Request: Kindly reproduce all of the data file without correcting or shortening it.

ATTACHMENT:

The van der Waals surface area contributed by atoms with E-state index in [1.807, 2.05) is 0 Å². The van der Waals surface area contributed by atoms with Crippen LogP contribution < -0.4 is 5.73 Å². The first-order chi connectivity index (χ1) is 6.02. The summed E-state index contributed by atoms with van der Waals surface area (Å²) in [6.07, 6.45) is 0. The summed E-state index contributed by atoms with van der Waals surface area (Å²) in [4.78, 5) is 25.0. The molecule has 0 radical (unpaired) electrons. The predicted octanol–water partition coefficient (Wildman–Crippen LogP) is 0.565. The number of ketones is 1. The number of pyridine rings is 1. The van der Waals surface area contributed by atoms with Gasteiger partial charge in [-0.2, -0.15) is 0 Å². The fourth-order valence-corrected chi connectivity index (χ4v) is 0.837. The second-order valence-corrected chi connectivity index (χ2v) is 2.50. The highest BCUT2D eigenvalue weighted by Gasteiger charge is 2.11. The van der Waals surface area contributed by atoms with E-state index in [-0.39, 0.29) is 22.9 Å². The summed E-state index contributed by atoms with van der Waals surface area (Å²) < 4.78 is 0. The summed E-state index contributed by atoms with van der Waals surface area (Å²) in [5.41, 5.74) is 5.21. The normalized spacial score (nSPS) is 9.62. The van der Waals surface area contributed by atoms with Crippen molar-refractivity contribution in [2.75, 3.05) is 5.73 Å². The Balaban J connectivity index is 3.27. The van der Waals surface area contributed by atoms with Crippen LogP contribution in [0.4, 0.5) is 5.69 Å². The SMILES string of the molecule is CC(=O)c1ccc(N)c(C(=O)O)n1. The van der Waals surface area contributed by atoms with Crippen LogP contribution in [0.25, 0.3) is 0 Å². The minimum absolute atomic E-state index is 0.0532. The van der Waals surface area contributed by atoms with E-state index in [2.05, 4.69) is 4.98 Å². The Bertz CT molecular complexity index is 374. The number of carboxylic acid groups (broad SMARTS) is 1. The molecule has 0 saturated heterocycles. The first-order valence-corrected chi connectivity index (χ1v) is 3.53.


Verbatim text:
The van der Waals surface area contributed by atoms with E-state index in [1.807, 2.05) is 0 Å². The van der Waals surface area contributed by atoms with Crippen LogP contribution < -0.4 is 5.73 Å². The first-order chi connectivity index (χ1) is 6.02. The summed E-state index contributed by atoms with van der Waals surface area (Å²) in [6.07, 6.45) is 0. The summed E-state index contributed by atoms with van der Waals surface area (Å²) in [4.78, 5) is 25.0. The molecule has 0 radical (unpaired) electrons. The predicted octanol–water partition coefficient (Wildman–Crippen LogP) is 0.565. The number of ketones is 1. The number of pyridine rings is 1. The van der Waals surface area contributed by atoms with Gasteiger partial charge in [-0.2, -0.15) is 0 Å². The fourth-order valence-corrected chi connectivity index (χ4v) is 0.837. The second-order valence-corrected chi connectivity index (χ2v) is 2.50. The highest BCUT2D eigenvalue weighted by Gasteiger charge is 2.11. The van der Waals surface area contributed by atoms with E-state index in [-0.39, 0.29) is 22.9 Å². The summed E-state index contributed by atoms with van der Waals surface area (Å²) < 4.78 is 0. The summed E-state index contributed by atoms with van der Waals surface area (Å²) in [5.41, 5.74) is 5.21. The normalized spacial score (nSPS) is 9.62. The van der Waals surface area contributed by atoms with Crippen molar-refractivity contribution in [2.75, 3.05) is 5.73 Å². The Balaban J connectivity index is 3.27. The van der Waals surface area contributed by atoms with Crippen LogP contribution in [0.4, 0.5) is 5.69 Å². The SMILES string of the molecule is CC(=O)c1ccc(N)c(C(=O)O)n1. The van der Waals surface area contributed by atoms with Crippen LogP contribution in [0.25, 0.3) is 0 Å². The minimum absolute atomic E-state index is 0.0532. The van der Waals surface area contributed by atoms with E-state index in [2.05, 4.69) is 4.98 Å². The Bertz CT molecular complexity index is 374. The number of carboxylic acid groups (broad SMARTS) is 1. The molecule has 0 saturated heterocycles. The first-order valence-corrected chi connectivity index (χ1v) is 3.53.